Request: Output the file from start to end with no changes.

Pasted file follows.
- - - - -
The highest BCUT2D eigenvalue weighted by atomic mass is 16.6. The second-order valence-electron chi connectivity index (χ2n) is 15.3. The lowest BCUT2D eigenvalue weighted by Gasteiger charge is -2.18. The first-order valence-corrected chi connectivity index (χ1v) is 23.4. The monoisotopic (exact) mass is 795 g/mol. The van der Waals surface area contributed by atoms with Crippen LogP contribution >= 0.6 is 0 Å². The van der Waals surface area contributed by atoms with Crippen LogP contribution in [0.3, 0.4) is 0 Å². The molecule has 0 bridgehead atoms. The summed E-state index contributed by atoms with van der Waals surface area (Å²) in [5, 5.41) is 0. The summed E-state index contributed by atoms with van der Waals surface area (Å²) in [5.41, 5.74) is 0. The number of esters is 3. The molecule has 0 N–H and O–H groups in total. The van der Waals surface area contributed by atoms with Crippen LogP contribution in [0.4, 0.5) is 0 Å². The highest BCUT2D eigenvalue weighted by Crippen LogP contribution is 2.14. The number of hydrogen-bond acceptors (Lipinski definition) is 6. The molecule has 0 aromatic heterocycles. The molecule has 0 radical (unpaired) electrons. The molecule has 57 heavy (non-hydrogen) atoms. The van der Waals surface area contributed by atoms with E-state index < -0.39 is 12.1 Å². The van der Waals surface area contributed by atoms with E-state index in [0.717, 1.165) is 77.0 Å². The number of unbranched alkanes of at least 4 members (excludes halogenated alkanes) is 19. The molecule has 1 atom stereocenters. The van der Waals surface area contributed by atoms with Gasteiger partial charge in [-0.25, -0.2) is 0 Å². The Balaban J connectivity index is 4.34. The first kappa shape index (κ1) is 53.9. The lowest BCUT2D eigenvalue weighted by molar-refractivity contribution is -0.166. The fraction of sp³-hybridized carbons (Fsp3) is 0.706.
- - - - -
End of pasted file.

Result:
The highest BCUT2D eigenvalue weighted by atomic mass is 16.6. The second-order valence-electron chi connectivity index (χ2n) is 15.3. The lowest BCUT2D eigenvalue weighted by Gasteiger charge is -2.18. The first-order valence-corrected chi connectivity index (χ1v) is 23.4. The monoisotopic (exact) mass is 795 g/mol. The van der Waals surface area contributed by atoms with Crippen LogP contribution >= 0.6 is 0 Å². The van der Waals surface area contributed by atoms with Crippen LogP contribution in [0.3, 0.4) is 0 Å². The molecule has 0 bridgehead atoms. The summed E-state index contributed by atoms with van der Waals surface area (Å²) in [5, 5.41) is 0. The summed E-state index contributed by atoms with van der Waals surface area (Å²) in [5.41, 5.74) is 0. The number of esters is 3. The molecule has 0 N–H and O–H groups in total. The van der Waals surface area contributed by atoms with Crippen LogP contribution in [0.4, 0.5) is 0 Å². The highest BCUT2D eigenvalue weighted by Crippen LogP contribution is 2.14. The number of hydrogen-bond acceptors (Lipinski definition) is 6. The molecule has 0 aromatic heterocycles. The molecule has 0 radical (unpaired) electrons. The molecule has 57 heavy (non-hydrogen) atoms. The van der Waals surface area contributed by atoms with E-state index < -0.39 is 12.1 Å². The van der Waals surface area contributed by atoms with E-state index in [0.717, 1.165) is 77.0 Å². The number of unbranched alkanes of at least 4 members (excludes halogenated alkanes) is 19. The molecule has 1 atom stereocenters. The van der Waals surface area contributed by atoms with Gasteiger partial charge in [-0.25, -0.2) is 0 Å². The Balaban J connectivity index is 4.34. The first kappa shape index (κ1) is 53.9. The lowest BCUT2D eigenvalue weighted by molar-refractivity contribution is -0.166. The fraction of sp³-hybridized carbons (Fsp3) is 0.706.